But there's a curious twist to them...the contraflow lane is between the opposing travel lane and the parking lane, as is suggested on the edges of the below graphic:
I don't see anything wrong with the intersection layout itself, with dedicated bicycle signals and the bike boxes on 16th St. But the contraflow lanes on the adjacent blocks are some cause for concern. I easily see this creating a higher potential for bike-vehicle collisions given that vehicles will have to cross the bike lane in order to park or depart from the parking lane. There's also nothing really stopping vehicles from using the bike lane as a staging area or outright parking in the bike lane.
There's a better overall solution for this case. There appears to be enough width on New Hampshire Ave to implement a full-width bike lane curbside, moving the parking lane back to the "opposing flow side" of the street, with the two sides then being separated by a raised curb or bollards.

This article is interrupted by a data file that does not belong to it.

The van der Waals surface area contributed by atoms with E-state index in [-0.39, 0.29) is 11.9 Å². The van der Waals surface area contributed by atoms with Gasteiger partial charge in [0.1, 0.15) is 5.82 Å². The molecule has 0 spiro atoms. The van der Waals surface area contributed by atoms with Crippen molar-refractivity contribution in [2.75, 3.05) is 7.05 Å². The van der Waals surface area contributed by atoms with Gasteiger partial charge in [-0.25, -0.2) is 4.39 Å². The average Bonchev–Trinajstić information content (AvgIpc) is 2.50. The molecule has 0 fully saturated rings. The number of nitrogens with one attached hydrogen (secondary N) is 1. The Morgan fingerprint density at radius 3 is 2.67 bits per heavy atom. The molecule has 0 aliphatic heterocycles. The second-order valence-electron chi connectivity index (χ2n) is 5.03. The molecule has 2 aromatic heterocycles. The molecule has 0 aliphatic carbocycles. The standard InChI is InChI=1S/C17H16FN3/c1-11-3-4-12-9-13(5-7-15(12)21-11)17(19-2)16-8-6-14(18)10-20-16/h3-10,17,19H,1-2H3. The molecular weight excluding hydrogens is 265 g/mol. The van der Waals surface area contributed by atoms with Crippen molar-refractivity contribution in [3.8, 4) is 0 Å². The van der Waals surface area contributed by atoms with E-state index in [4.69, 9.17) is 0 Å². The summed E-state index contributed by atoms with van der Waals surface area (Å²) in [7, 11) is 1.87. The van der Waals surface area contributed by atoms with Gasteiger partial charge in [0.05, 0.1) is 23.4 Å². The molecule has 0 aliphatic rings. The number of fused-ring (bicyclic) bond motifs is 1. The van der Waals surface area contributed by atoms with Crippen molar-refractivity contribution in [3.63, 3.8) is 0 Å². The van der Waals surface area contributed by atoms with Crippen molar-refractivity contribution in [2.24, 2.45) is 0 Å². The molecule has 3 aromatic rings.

Though there are a couple disadvantages to this solution...:
- Greater bike-ped conflict potential.
- Greater "dooring" potential (since the bike lane would be on the driver's side and not the passenger's side).
...there are some noteable advantages:
- Parking vehicles no longer need to cross the bike lane, reducing potential bike-vehicle conflicts.
- Physical separation of the bike lane from vehicle lanes (parking or travel) further reduces potential bike-vehicle conflicts, plus the possibility of a vehicle using the bike lane for parking or "staging".
- Full-width bike lane reduces the chance of a "dooring" incident, plus it still allows for snow removal in winter (similar to the 15th St contraflow lane).
- Bike-ped and "dooring" incidents are generally less severe than bike-"moving vehicle" incidents.
Either way, I'm reminded of last year's implementation of bike lanes on 1st Ave N in downtown Minneapolis, MN, which has a little bit of both the new New Hamsphire Ave configuration and my proposed re-configuration. These 1st Ave N bike lanes are curbside, between the parking lane and the curb. But they are also on the passenger side of parked vehicles, with a lower chance of "doorings" than if the bike lane were on the driver's side.
I'm off tomorrow, so I may have to take a bike ride up to check it out...